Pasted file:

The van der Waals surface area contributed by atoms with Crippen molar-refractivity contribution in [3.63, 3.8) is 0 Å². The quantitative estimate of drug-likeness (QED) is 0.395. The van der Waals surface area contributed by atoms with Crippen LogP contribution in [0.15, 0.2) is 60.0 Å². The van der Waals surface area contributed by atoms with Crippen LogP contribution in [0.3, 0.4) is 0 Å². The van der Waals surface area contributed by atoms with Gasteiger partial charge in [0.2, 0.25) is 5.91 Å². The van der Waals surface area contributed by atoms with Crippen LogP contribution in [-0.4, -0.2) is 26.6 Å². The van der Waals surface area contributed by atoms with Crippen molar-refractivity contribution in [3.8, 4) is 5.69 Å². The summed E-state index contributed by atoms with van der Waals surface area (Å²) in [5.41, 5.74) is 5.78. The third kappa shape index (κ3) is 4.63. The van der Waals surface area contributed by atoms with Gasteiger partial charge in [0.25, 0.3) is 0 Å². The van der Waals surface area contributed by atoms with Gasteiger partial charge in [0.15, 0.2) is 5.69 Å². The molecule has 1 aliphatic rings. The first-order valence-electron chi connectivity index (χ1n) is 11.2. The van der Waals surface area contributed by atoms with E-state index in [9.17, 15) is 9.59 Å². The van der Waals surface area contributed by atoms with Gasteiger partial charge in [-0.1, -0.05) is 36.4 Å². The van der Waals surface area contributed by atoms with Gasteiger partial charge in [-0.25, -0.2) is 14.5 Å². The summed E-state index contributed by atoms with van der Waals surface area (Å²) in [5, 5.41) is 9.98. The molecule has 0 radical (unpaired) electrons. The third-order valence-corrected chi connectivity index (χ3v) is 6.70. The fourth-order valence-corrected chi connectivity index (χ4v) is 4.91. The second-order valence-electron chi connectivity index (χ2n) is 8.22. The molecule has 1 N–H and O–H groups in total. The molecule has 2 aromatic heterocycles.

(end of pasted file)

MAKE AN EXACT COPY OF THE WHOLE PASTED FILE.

The van der Waals surface area contributed by atoms with Crippen molar-refractivity contribution in [3.63, 3.8) is 0 Å². The quantitative estimate of drug-likeness (QED) is 0.395. The van der Waals surface area contributed by atoms with Crippen LogP contribution in [0.15, 0.2) is 60.0 Å². The van der Waals surface area contributed by atoms with Crippen LogP contribution in [0.3, 0.4) is 0 Å². The van der Waals surface area contributed by atoms with Gasteiger partial charge in [0.2, 0.25) is 5.91 Å². The van der Waals surface area contributed by atoms with Crippen LogP contribution in [-0.4, -0.2) is 26.6 Å². The van der Waals surface area contributed by atoms with Crippen molar-refractivity contribution in [3.8, 4) is 5.69 Å². The summed E-state index contributed by atoms with van der Waals surface area (Å²) in [5.41, 5.74) is 5.78. The third kappa shape index (κ3) is 4.63. The van der Waals surface area contributed by atoms with Gasteiger partial charge in [0.25, 0.3) is 0 Å². The van der Waals surface area contributed by atoms with Gasteiger partial charge in [0.15, 0.2) is 5.69 Å². The molecule has 1 aliphatic rings. The first-order valence-electron chi connectivity index (χ1n) is 11.2. The van der Waals surface area contributed by atoms with E-state index in [9.17, 15) is 9.59 Å². The van der Waals surface area contributed by atoms with Gasteiger partial charge in [-0.1, -0.05) is 36.4 Å². The van der Waals surface area contributed by atoms with Gasteiger partial charge in [-0.25, -0.2) is 14.5 Å². The summed E-state index contributed by atoms with van der Waals surface area (Å²) in [5, 5.41) is 9.98. The molecule has 0 radical (unpaired) electrons. The third-order valence-corrected chi connectivity index (χ3v) is 6.70. The fourth-order valence-corrected chi connectivity index (χ4v) is 4.91. The second-order valence-electron chi connectivity index (χ2n) is 8.22. The molecule has 1 N–H and O–H groups in total. The molecule has 2 aromatic heterocycles.